At 95 years, one is of that generation that saw the light of day just after the close of World War I. We were nurtured during the roaring 20s and educated during the Great Depression. Ingrained in our minds were phrases such as “I propose a New Deal for the American people,” “the only thing we have to fear is fear itself” and “this is a day that will live in infamy.” We grew up on the Civilian Conservation Corps, the Works Progress Administration, the National Recovery Act.
Being 95 means we lived World War II vicariously through the eyes of Edward R. Morrow, as he broadcast from London. There was no television; we heard by radio the thump of bombs and the staccato of anti-aircraft guns as the German Air Force attempted to bomb England into submission. We heard by radio of the dastardly attack on Pearl Harbor. Millions of the Greatest Generation found themselves in uniform on a Pacific Island or in Europe by way of Omaha or Utah beaches, June 6, 1944.
Some of us saw the horror of Adolph Hitler’s death camps as Allied forces freed the prisoners from the wilderness of evil. With the defeat of Nazi Germany and the empire of Japan, our generation came home to build this nation into the leader of the free world — a world that now must exist with atomic energy and nuclear weapons, a world at war with itself as humanity struggles to find the path to justice and righteousness for all people. For this is God’s world; it is he who made us, and not we ourselves.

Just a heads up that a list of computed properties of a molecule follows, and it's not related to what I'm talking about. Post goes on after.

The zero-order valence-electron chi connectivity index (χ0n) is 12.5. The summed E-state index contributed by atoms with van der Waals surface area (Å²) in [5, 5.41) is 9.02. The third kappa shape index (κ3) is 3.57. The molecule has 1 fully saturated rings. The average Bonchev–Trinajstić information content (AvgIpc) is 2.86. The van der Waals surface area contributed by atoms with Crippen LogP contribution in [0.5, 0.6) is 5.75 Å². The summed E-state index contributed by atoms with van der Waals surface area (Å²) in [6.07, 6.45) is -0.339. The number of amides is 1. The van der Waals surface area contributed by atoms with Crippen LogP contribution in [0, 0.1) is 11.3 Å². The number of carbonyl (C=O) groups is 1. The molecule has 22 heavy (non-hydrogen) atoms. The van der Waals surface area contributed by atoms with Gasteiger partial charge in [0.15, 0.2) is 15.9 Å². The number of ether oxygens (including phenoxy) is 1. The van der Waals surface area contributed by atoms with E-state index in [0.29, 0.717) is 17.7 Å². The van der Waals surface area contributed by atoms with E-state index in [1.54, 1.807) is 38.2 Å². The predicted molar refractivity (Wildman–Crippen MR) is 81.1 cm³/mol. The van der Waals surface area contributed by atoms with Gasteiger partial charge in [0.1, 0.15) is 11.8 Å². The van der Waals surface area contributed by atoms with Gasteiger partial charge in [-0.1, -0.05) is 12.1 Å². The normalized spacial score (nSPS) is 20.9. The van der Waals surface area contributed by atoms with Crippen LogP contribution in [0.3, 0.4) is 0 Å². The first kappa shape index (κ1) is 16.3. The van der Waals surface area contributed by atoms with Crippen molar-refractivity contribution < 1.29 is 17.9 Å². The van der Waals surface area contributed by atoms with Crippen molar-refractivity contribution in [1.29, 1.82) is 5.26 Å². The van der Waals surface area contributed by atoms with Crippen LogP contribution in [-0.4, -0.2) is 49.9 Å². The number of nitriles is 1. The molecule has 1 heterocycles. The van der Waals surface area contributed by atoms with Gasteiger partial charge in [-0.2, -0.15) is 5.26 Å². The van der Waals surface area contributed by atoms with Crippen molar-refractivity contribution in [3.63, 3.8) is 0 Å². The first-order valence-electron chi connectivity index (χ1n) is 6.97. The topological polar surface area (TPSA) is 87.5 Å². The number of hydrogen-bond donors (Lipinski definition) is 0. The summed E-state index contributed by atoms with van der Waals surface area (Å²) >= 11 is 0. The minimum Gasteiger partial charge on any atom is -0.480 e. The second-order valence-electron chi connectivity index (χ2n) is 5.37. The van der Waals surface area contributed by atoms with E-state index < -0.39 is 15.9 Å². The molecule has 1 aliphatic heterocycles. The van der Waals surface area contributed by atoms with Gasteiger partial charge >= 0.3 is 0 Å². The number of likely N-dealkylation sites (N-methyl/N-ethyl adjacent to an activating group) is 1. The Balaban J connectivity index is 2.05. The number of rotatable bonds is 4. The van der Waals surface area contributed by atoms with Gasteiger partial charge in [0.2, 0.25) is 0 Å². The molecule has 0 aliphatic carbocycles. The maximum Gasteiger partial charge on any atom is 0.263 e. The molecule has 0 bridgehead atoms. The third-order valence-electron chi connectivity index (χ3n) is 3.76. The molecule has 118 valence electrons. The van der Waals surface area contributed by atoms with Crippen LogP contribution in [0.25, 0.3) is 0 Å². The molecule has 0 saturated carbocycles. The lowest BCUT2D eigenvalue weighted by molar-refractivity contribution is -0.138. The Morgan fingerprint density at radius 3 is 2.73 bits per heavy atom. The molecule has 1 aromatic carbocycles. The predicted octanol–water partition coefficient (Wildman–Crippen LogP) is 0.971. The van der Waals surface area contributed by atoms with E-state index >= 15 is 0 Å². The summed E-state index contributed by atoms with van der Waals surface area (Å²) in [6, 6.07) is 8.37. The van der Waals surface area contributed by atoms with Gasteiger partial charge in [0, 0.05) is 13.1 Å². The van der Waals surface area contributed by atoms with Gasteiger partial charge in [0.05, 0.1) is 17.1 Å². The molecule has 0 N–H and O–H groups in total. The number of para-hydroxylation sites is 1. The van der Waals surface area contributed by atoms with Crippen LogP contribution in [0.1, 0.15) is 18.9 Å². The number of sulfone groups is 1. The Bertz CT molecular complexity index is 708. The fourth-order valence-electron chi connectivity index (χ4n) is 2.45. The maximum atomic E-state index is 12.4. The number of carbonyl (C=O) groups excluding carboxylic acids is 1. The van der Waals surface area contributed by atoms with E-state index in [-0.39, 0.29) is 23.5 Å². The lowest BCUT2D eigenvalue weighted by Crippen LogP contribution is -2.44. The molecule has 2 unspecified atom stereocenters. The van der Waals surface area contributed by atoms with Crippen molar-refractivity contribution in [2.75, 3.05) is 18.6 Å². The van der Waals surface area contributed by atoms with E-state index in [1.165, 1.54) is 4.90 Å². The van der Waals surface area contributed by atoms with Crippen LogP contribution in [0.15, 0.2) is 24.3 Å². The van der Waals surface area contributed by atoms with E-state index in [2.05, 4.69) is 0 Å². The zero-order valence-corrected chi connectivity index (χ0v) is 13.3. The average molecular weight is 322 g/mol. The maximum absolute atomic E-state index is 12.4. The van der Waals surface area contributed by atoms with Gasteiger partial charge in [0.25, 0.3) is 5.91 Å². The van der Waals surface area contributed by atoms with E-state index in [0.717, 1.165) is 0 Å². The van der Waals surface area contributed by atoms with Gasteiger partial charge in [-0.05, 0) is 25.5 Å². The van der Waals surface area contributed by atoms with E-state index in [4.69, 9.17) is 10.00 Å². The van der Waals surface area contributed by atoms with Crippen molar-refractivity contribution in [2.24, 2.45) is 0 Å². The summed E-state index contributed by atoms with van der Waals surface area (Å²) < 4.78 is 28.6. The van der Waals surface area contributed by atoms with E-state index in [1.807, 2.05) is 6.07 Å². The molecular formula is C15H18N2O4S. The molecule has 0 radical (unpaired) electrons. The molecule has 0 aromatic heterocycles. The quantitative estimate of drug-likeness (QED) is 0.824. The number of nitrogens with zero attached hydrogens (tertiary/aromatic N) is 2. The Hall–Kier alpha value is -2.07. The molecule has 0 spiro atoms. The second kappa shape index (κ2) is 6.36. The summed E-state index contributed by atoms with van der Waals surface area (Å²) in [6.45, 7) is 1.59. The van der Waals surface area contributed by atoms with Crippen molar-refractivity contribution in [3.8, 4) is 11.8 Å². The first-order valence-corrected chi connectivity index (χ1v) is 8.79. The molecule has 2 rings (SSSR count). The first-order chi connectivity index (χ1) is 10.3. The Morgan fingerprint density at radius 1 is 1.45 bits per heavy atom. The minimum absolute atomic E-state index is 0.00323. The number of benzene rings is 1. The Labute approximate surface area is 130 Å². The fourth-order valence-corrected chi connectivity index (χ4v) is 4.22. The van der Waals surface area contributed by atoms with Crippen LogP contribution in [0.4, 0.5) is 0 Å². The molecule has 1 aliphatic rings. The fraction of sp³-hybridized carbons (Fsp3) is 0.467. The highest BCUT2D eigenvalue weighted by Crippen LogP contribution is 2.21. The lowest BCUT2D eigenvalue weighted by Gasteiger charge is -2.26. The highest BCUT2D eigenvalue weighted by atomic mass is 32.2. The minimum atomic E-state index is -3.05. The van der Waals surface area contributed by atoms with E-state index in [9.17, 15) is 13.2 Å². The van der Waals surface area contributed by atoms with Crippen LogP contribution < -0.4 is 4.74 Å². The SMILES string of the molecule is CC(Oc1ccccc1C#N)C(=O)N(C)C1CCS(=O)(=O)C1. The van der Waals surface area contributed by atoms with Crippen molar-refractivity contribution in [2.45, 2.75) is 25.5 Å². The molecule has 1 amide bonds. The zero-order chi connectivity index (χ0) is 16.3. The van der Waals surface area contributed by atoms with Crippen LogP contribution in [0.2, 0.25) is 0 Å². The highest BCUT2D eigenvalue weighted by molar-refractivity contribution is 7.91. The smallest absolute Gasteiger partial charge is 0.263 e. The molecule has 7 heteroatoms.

Now in my 96th year, these are days of thanksgiving for this nation, for family and friends, for God’s gift of Jesus Christ, our means of grace and hope of glory, and for the opportunity to continue to labor for the well being of our relationships one with another.
This will be my 18th presidential election, the most uncivilized in my memory. Let us not forget that the election is about “we the people” — our well being, the common good, the well being of this nation, under God, indivisible, with liberty and justice for all.
Rev. Canon George I. Chassey